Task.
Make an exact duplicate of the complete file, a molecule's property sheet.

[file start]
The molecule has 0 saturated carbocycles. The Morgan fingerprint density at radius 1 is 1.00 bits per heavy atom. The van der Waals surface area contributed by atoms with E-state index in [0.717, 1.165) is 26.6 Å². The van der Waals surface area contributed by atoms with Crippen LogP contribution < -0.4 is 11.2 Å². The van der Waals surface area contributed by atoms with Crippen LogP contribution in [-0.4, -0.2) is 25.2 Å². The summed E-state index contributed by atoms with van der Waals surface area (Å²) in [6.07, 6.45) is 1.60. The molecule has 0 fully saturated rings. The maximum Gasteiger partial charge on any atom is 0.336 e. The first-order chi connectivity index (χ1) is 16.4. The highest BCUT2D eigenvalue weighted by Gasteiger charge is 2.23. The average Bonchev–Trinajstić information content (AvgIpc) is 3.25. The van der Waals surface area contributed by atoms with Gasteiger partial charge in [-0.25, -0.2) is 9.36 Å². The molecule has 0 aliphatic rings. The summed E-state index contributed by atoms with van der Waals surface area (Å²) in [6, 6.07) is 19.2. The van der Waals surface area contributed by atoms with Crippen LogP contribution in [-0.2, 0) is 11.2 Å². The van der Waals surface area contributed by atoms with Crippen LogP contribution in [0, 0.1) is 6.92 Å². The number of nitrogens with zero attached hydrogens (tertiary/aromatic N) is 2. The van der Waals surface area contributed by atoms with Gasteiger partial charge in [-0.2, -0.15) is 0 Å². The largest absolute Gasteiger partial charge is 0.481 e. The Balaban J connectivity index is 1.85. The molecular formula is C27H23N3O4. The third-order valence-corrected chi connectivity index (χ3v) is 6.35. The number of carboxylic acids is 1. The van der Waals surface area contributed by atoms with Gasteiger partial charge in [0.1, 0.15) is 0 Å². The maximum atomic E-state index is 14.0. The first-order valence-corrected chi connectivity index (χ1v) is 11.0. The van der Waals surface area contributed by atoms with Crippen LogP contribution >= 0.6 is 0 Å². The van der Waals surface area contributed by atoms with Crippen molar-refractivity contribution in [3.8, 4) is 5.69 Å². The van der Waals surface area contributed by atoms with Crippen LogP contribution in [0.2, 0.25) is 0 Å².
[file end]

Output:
The molecule has 0 saturated carbocycles. The Morgan fingerprint density at radius 1 is 1.00 bits per heavy atom. The van der Waals surface area contributed by atoms with E-state index in [0.717, 1.165) is 26.6 Å². The van der Waals surface area contributed by atoms with Crippen LogP contribution < -0.4 is 11.2 Å². The van der Waals surface area contributed by atoms with Crippen LogP contribution in [-0.4, -0.2) is 25.2 Å². The summed E-state index contributed by atoms with van der Waals surface area (Å²) in [6.07, 6.45) is 1.60. The molecule has 0 fully saturated rings. The maximum Gasteiger partial charge on any atom is 0.336 e. The first-order chi connectivity index (χ1) is 16.4. The highest BCUT2D eigenvalue weighted by Gasteiger charge is 2.23. The average Bonchev–Trinajstić information content (AvgIpc) is 3.25. The van der Waals surface area contributed by atoms with Gasteiger partial charge in [-0.25, -0.2) is 9.36 Å². The molecule has 0 aliphatic rings. The summed E-state index contributed by atoms with van der Waals surface area (Å²) in [6, 6.07) is 19.2. The van der Waals surface area contributed by atoms with Crippen LogP contribution in [-0.2, 0) is 11.2 Å². The van der Waals surface area contributed by atoms with Crippen LogP contribution in [0, 0.1) is 6.92 Å². The number of nitrogens with zero attached hydrogens (tertiary/aromatic N) is 2. The van der Waals surface area contributed by atoms with Gasteiger partial charge in [-0.2, -0.15) is 0 Å². The largest absolute Gasteiger partial charge is 0.481 e. The Balaban J connectivity index is 1.85. The molecular formula is C27H23N3O4. The third-order valence-corrected chi connectivity index (χ3v) is 6.35. The number of carboxylic acids is 1. The van der Waals surface area contributed by atoms with Gasteiger partial charge in [0.1, 0.15) is 0 Å². The maximum atomic E-state index is 14.0. The first-order valence-corrected chi connectivity index (χ1v) is 11.0. The van der Waals surface area contributed by atoms with Crippen LogP contribution >= 0.6 is 0 Å². The van der Waals surface area contributed by atoms with Crippen molar-refractivity contribution in [3.8, 4) is 5.69 Å². The van der Waals surface area contributed by atoms with Crippen LogP contribution in [0.2, 0.25) is 0 Å².